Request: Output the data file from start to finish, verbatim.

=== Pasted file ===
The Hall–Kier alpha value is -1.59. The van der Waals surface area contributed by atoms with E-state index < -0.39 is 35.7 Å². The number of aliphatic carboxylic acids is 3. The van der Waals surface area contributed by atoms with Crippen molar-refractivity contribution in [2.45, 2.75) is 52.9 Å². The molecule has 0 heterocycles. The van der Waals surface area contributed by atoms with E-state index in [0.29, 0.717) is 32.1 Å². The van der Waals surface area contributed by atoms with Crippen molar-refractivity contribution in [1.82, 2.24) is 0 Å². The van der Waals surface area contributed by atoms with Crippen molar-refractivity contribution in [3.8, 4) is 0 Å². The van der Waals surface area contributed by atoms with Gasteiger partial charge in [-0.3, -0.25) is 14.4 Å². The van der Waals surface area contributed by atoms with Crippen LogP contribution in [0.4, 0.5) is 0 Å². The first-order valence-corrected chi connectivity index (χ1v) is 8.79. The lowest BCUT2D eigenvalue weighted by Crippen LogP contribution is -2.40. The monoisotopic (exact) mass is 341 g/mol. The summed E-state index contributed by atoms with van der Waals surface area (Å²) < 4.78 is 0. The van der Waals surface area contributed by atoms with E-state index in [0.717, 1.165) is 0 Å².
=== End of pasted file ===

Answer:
The Hall–Kier alpha value is -1.59. The van der Waals surface area contributed by atoms with E-state index < -0.39 is 35.7 Å². The number of aliphatic carboxylic acids is 3. The van der Waals surface area contributed by atoms with Crippen molar-refractivity contribution in [2.45, 2.75) is 52.9 Å². The molecule has 0 heterocycles. The van der Waals surface area contributed by atoms with E-state index in [0.29, 0.717) is 32.1 Å². The van der Waals surface area contributed by atoms with Crippen molar-refractivity contribution in [1.82, 2.24) is 0 Å². The van der Waals surface area contributed by atoms with Crippen molar-refractivity contribution in [3.8, 4) is 0 Å². The van der Waals surface area contributed by atoms with Gasteiger partial charge in [-0.3, -0.25) is 14.4 Å². The van der Waals surface area contributed by atoms with Crippen LogP contribution in [0.4, 0.5) is 0 Å². The first-order valence-corrected chi connectivity index (χ1v) is 8.79. The lowest BCUT2D eigenvalue weighted by Crippen LogP contribution is -2.40. The monoisotopic (exact) mass is 341 g/mol. The summed E-state index contributed by atoms with van der Waals surface area (Å²) < 4.78 is 0. The van der Waals surface area contributed by atoms with E-state index in [0.717, 1.165) is 0 Å².